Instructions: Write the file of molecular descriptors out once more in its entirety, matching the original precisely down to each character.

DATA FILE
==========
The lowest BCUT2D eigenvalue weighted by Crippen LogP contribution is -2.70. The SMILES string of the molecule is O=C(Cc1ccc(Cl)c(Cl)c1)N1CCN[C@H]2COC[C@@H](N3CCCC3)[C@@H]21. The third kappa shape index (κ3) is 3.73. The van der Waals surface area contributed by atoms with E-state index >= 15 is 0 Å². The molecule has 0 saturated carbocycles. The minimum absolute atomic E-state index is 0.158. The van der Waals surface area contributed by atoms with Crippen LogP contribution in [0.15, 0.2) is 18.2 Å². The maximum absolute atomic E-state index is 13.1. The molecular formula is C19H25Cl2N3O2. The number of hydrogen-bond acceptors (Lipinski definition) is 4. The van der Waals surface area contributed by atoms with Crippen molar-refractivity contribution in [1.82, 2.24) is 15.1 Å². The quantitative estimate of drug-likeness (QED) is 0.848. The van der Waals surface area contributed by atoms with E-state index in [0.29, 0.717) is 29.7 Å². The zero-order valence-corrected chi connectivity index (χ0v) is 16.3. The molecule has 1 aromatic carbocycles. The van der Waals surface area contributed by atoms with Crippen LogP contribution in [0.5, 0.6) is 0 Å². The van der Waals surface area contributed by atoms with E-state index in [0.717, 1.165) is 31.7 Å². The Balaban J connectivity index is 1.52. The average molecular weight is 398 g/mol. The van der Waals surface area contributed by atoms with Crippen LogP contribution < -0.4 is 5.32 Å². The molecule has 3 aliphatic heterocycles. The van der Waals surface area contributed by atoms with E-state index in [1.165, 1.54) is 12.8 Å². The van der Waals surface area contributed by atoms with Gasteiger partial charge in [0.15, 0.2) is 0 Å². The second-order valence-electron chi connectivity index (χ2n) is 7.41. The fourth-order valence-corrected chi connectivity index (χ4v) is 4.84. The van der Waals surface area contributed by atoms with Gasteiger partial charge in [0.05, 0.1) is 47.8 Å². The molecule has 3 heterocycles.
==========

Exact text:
The lowest BCUT2D eigenvalue weighted by Crippen LogP contribution is -2.70. The SMILES string of the molecule is O=C(Cc1ccc(Cl)c(Cl)c1)N1CCN[C@H]2COC[C@@H](N3CCCC3)[C@@H]21. The third kappa shape index (κ3) is 3.73. The van der Waals surface area contributed by atoms with E-state index >= 15 is 0 Å². The molecule has 0 saturated carbocycles. The minimum absolute atomic E-state index is 0.158. The van der Waals surface area contributed by atoms with Crippen LogP contribution in [0.15, 0.2) is 18.2 Å². The maximum absolute atomic E-state index is 13.1. The molecular formula is C19H25Cl2N3O2. The number of hydrogen-bond acceptors (Lipinski definition) is 4. The van der Waals surface area contributed by atoms with Crippen molar-refractivity contribution in [1.82, 2.24) is 15.1 Å². The quantitative estimate of drug-likeness (QED) is 0.848. The van der Waals surface area contributed by atoms with E-state index in [0.29, 0.717) is 29.7 Å². The zero-order valence-corrected chi connectivity index (χ0v) is 16.3. The molecule has 1 aromatic carbocycles. The van der Waals surface area contributed by atoms with Crippen LogP contribution in [0.5, 0.6) is 0 Å². The van der Waals surface area contributed by atoms with E-state index in [0.717, 1.165) is 31.7 Å². The Balaban J connectivity index is 1.52. The average molecular weight is 398 g/mol. The van der Waals surface area contributed by atoms with Crippen LogP contribution < -0.4 is 5.32 Å². The molecule has 3 aliphatic heterocycles. The van der Waals surface area contributed by atoms with E-state index in [1.165, 1.54) is 12.8 Å². The van der Waals surface area contributed by atoms with Gasteiger partial charge in [0.15, 0.2) is 0 Å². The second-order valence-electron chi connectivity index (χ2n) is 7.41. The fourth-order valence-corrected chi connectivity index (χ4v) is 4.84. The van der Waals surface area contributed by atoms with Gasteiger partial charge in [0.05, 0.1) is 47.8 Å². The molecule has 3 heterocycles.